Call this Opening Night.

Chris Sale takes the mound Wednesday for the first time as a member of the Red Sox. He was acquired this offseason for four top prospects, a major acquisition that immediately made Boston the favorite to win the American League pennant.

Opening Day has come and gone, with plenty of good vibes to be found in a 5-3 win over the Pirates. Rick Porcello followed up his Cy Young season with a win, Rookie of the Year favorite Andrew Benintendi hit a three-run home run, and the bullpen held on for the victory.

It was a great start to the season, but a precursor of things to come. Sale takes the mound in Boston’s first prime-time performance of the year. He’s averaged 226 strikeouts a season over the last five years, and finished in the top six in Cy Young voting each of those seasons.

His competitive nature makes him an intimidating presence on the mound. It also led him to take a pair of scissors to a room full of Chicago throwback jerseys he didn’t like. Sale thought the jerseys reflected poorly on the team, that it was more interested in marketing than winning.

Sale might not like throwback jerseys, but he’s a throwback to a time when pitchers kept hitters uncomfortable at the plate. He hit 17 batters last season, the second straight year he led the league in hit batters. He commands the inside of the plate, something pitchers don’t do much in this era.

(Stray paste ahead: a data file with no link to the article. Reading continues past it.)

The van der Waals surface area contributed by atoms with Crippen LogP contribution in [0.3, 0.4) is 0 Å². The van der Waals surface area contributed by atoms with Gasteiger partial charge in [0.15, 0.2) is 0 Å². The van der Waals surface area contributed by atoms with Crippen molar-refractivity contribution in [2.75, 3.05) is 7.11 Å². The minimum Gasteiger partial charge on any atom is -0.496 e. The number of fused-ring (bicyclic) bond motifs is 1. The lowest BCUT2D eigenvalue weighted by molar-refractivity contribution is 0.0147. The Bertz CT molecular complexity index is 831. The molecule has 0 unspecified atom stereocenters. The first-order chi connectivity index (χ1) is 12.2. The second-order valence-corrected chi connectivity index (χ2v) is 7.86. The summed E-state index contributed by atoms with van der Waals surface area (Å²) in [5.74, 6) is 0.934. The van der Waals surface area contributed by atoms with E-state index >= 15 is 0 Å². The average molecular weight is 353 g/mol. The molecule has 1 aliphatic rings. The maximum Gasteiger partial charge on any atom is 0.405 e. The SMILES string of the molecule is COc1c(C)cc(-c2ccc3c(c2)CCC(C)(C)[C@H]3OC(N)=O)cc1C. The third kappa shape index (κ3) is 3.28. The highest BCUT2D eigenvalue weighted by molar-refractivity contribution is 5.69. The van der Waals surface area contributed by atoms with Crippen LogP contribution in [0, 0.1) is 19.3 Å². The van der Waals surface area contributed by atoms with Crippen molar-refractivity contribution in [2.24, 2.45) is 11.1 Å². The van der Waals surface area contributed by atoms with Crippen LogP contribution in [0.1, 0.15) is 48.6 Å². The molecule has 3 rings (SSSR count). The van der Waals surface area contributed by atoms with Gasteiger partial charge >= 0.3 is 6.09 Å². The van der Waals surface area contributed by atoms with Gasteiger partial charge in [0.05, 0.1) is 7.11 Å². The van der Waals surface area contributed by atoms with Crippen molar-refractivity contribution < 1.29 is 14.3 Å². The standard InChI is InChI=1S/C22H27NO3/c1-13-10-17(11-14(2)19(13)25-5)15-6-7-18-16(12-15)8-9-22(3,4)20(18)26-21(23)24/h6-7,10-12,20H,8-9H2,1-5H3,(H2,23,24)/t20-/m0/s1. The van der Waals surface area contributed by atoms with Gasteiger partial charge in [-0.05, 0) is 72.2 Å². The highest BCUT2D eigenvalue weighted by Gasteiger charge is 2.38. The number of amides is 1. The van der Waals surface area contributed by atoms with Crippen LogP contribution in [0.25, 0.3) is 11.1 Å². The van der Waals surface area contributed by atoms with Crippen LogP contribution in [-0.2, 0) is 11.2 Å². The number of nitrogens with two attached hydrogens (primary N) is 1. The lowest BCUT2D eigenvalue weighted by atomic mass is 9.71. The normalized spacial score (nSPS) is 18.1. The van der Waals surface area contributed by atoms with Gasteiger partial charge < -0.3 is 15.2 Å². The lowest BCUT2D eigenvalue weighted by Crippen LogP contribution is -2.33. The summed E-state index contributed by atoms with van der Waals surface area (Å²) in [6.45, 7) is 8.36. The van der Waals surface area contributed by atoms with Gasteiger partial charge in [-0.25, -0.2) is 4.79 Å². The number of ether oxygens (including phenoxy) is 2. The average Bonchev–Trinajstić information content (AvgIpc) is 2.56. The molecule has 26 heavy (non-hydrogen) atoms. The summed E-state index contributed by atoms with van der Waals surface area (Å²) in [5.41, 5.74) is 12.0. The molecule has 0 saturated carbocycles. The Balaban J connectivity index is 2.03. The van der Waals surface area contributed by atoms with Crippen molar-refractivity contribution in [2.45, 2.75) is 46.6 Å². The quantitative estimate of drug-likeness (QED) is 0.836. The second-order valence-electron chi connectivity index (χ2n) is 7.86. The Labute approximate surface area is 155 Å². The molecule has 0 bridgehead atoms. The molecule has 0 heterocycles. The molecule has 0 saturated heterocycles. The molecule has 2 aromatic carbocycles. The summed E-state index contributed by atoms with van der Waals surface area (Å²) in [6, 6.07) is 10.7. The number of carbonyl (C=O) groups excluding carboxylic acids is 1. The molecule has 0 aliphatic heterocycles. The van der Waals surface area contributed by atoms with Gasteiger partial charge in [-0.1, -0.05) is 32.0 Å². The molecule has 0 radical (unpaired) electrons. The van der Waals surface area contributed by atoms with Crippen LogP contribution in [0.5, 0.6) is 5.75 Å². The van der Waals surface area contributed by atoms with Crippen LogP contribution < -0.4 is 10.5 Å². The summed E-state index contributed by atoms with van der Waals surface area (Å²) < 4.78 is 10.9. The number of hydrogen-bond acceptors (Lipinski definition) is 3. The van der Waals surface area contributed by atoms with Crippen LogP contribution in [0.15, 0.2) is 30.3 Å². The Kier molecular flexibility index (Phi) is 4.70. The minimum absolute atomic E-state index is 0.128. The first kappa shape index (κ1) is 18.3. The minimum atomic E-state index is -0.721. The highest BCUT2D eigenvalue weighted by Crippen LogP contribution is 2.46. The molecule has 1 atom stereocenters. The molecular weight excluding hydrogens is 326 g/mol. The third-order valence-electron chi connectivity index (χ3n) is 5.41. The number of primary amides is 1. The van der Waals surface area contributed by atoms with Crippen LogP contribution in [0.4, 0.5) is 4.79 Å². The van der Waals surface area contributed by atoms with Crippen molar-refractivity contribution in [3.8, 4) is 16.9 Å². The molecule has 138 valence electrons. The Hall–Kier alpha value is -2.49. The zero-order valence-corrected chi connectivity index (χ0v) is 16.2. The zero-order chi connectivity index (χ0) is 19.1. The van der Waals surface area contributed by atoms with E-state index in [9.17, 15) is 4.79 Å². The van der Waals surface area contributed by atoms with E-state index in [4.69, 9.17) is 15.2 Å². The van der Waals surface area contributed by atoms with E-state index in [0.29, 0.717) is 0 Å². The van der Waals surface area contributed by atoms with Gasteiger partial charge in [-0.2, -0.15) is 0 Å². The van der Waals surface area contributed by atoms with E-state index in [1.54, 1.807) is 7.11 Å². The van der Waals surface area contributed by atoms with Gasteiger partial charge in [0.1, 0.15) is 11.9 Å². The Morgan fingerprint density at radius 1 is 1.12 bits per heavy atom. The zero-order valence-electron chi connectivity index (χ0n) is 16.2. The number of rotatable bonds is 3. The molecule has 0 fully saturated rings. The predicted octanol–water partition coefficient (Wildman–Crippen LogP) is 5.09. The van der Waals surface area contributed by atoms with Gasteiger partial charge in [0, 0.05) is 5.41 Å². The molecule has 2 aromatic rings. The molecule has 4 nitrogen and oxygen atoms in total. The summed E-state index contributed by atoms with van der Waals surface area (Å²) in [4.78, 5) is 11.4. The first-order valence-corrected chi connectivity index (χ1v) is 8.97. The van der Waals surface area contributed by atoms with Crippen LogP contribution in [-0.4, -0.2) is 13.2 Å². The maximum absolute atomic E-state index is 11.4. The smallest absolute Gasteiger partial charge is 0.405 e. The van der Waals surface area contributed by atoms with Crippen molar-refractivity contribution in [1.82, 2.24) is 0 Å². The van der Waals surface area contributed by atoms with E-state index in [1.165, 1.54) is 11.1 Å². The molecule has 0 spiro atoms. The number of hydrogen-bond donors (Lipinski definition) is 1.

“He likes to come inside,” said Red Sox catcher Sandy Leon. “Pitchers have to come inside without being afraid of hitting someone. He’s not afraid.”

Throughout spring training, Sale impressed everyone with his desire. On his first day, he told pitching coach Carl Willis that he would do whatever it takes to win. That sounds like a cliche, but for a guy who has never been to the postseason it’s the truth.

“The will to win is evident,” said Manager John Farrell. “Whether it’s a team function, or playing ping pong, you see it. There’s a purpose to everything he does.”

Sale’s sole purpose in Boston is to help take a defending AL East championship team to the next level. There is still a bitter taste left behind from a three-game sweep at the hands of the Cleveland Indians. The Sox want to be better than that, and bringing in a guy who struck out 233 batters in 2262/3 innings last season should help them achieve that goal.

What the Sox never expected is a February injury to David Price that would put last year’s Opening Day starter on the shelf. Price won’t be available for a month or more. Losing a pitcher like that would derail most team’s hopes of contending. With Sale and Porcello, the Sox think they have a Big Two that can keep them in the hunt until the Big Three is reunited.

They say hope springs eternal on Opening Day. And there was plenty of optimism in the air Monday as the Patriots dropped by with five Super Bowl trophies and the Sox got the ‘W’ on a sun-splashed day at Fenway Park. It was a great start.

On Wednesday night, under the lights, the Sox hope to get a glimpse of a pitcher expected to make all the difference this season. They’re hoping Sale’s starts are appointment viewing, and that the big lefty helps them keep an appointment with October.

Tom Caron is a studio host for the Red Sox broadcast on NESN. His column appears in the Portland Press Herald on Tuesdays.